Knox County, Tennessee v. United States of America, et. al.

Filing 21

MEMORANDUM OPINION. Signed by District Judge R Leon Jordan on 11/27/17. (JBR)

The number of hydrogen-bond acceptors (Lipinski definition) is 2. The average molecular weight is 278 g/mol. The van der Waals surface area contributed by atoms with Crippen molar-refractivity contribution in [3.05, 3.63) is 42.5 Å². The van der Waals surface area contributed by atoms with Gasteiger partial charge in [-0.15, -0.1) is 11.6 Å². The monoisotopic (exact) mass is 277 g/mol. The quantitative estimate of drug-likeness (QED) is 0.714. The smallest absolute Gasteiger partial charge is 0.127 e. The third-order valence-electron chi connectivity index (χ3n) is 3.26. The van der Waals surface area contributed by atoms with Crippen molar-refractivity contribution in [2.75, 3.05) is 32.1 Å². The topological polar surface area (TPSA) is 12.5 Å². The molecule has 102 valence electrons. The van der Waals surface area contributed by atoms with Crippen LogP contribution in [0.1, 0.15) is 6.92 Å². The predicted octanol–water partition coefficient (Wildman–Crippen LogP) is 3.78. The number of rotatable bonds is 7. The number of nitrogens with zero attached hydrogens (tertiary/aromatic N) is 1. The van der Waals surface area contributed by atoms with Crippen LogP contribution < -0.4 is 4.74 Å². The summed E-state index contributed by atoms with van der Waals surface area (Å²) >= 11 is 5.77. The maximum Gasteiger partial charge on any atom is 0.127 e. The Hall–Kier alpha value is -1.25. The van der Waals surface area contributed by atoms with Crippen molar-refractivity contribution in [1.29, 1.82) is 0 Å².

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UNITED STATES DISTRICT COURT EASTERN DISTRICT OF TENNESSEE KNOXVILLE DIVISION KNOX COUNTY, TENNESSEE, ) ) ) ) ) ) ) ) ) ) Plaintiff, v. UNITED STATES OF AMERICA, and SCANCARBON, INC., Defendants. No. 3:17-CV-65 MEMORANDUM OPINION This matter is before the Court on the United States’ Motion to Dismiss [doc. 12], the United States’ Brief in Support of the Motion [doc. 13], Plaintiff’s Response in Opposition [doc. 18], and the United States’ Reply [doc. 19.]. For the reasons herein, the Court will grant the United States’ motion. I. BACKGROUND Plaintiff Knox County, Tennessee, (“Knox County”) brings this action under the Federal Declaratory Judgment Act, 28 U.S.C. § 2201, mounting its most recent challenge to the Court’s final order of forfeiture in a long defunct civil forfeiture case. [See Consent Order of Forfeiture, doc. 19, United States v. Real Prop. Located at 1308 Selby Lane, Knoxville, Tenn. 37922, No. 3:10-CV-423 (E.D. Tenn. Sept. 27, 2012)]. Specifically, Knox County moves the Court to declare, among other things, that it “has a valid perfected lien securing taxes assessed against” the forfeited property and that the Court’s final order of forfeiture is “void as to Knox County’s liens.” [Compl., doc. 1, ¶¶ 46, 47]. The United States moves to dismiss Knox County’s Complaint, arguing that the Court lacks subject matter jurisdiction. [United States’ Br. at 5–10]. II. ANALYSIS The Declaratory Judgment Act states that “[i]n a case of actual controversy within its jurisdiction . . . any court of the United States, upon the filing of an appropriate pleading, may declare the rights and other legal relations of any interested party seeking such declaration.” 22 U.S.C. § 2201(a) (emphasis added)). “In recognition of the Constitution’s limit on judicial authority,” the statute’s plain language allows for “declaratory relief only ‘[i]n a case of actual controversy.’” Fieger v. Mich. Supreme Court, 553 F.3d 955, 961 (6th Cir. 2009) (emphasis added) (quoting 28 U.S.C. § 2201(a)); see U.S. Const. art. III, § 2 (empowering the federal judiciary to hear only “Cases” and “Controversies”); see also Simon v. E. Ky. Welfare Rights Org., 426 U.S. 26, 37 (1976) (“No principle is more fundamental to the judiciary’s proper role in our system of government than the constitutional limitation of federal-court jurisdiction to actual cases or controversies.” (citation omitted)). The Court has already ruled that Knox County is without standing in the civil forfeiture case—the very case in which it wants the declaratory judgment to apply. [See Mem. Op., doc. 43, United States v. Real Prop. Located at 1308 Selby Lane, Knoxville, Tenn. 37922, No. 3:10-CV-423 (E.D. Tenn. Sept. 19, 2017)]. Since the Court’s ruling, Knox County has made no effort to attain standing. The case has remained closed and 2 inactive. Because Knox County lacks standing in the forfeiture case, there exists no actual case or controversy over which the Court can enter a declaratory judgment, and it therefore lacks jurisdiction. See Fieger, 553 F.3d at 961 (“Article III’s ‘case and controversy’ requirement is not satisfied, and a court therefore has no jurisdiction, when the claimant lacks standing, that is, ‘a sufficiently concrete and redressable interest in the dispute.’” (quotation omitted)); see also Blakely v. United States, 276 F.3d 853, 872 (6th Cir. 2002) (recognizing that a declaratory judgment is improper unless “there is a substantial controversy, between parties having adverse legal interests, of sufficient immediacy [and] reality to warrant the issuance of a declaratory judgment” (citing Golden v. Zwickler, 394 U.S. 103, 108 (1969))); cf. Cooper v. Rapp, No. 17-3068, 2017 WL 3142321, at *4–5 (determining that the plaintiffs’ “request for a declaratory judgment is barred by Article III’s case-or-controversy requirement” because the defendant was not a party in the underlying state-court proceedings). III. CONCLUSION The Court lacks subject matter jurisdiction over this action. The United States’ Motion to Dismiss [doc. 12] is therefore GRANTED. The Clerk of Court is DIRECTED to close this case. IT IS SO ORDERED. ENTER: s/ Leon Jordan United States District Judge 3

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